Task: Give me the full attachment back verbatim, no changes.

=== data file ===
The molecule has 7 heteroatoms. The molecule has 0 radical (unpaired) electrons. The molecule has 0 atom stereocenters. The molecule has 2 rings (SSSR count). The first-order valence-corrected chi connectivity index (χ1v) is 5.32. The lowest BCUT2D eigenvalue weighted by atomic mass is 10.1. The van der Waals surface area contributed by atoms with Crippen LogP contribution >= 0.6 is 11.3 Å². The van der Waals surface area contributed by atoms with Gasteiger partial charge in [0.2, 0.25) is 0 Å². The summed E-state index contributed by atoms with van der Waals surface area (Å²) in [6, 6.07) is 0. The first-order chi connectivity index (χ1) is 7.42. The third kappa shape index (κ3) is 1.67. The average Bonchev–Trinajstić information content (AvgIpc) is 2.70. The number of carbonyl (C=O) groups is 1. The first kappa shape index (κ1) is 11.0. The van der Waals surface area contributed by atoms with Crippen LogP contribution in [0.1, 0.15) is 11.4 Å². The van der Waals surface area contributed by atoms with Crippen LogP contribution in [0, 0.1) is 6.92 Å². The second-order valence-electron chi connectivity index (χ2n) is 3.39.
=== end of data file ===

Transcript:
The molecule has 7 heteroatoms. The molecule has 0 radical (unpaired) electrons. The molecule has 0 atom stereocenters. The molecule has 2 rings (SSSR count). The first-order valence-corrected chi connectivity index (χ1v) is 5.32. The lowest BCUT2D eigenvalue weighted by atomic mass is 10.1. The van der Waals surface area contributed by atoms with Crippen LogP contribution >= 0.6 is 11.3 Å². The van der Waals surface area contributed by atoms with Gasteiger partial charge in [0.2, 0.25) is 0 Å². The summed E-state index contributed by atoms with van der Waals surface area (Å²) in [6, 6.07) is 0. The first-order chi connectivity index (χ1) is 7.42. The third kappa shape index (κ3) is 1.67. The average Bonchev–Trinajstić information content (AvgIpc) is 2.70. The number of carbonyl (C=O) groups is 1. The first kappa shape index (κ1) is 11.0. The van der Waals surface area contributed by atoms with Crippen LogP contribution in [0.1, 0.15) is 11.4 Å². The van der Waals surface area contributed by atoms with Crippen LogP contribution in [0, 0.1) is 6.92 Å². The second-order valence-electron chi connectivity index (χ2n) is 3.39.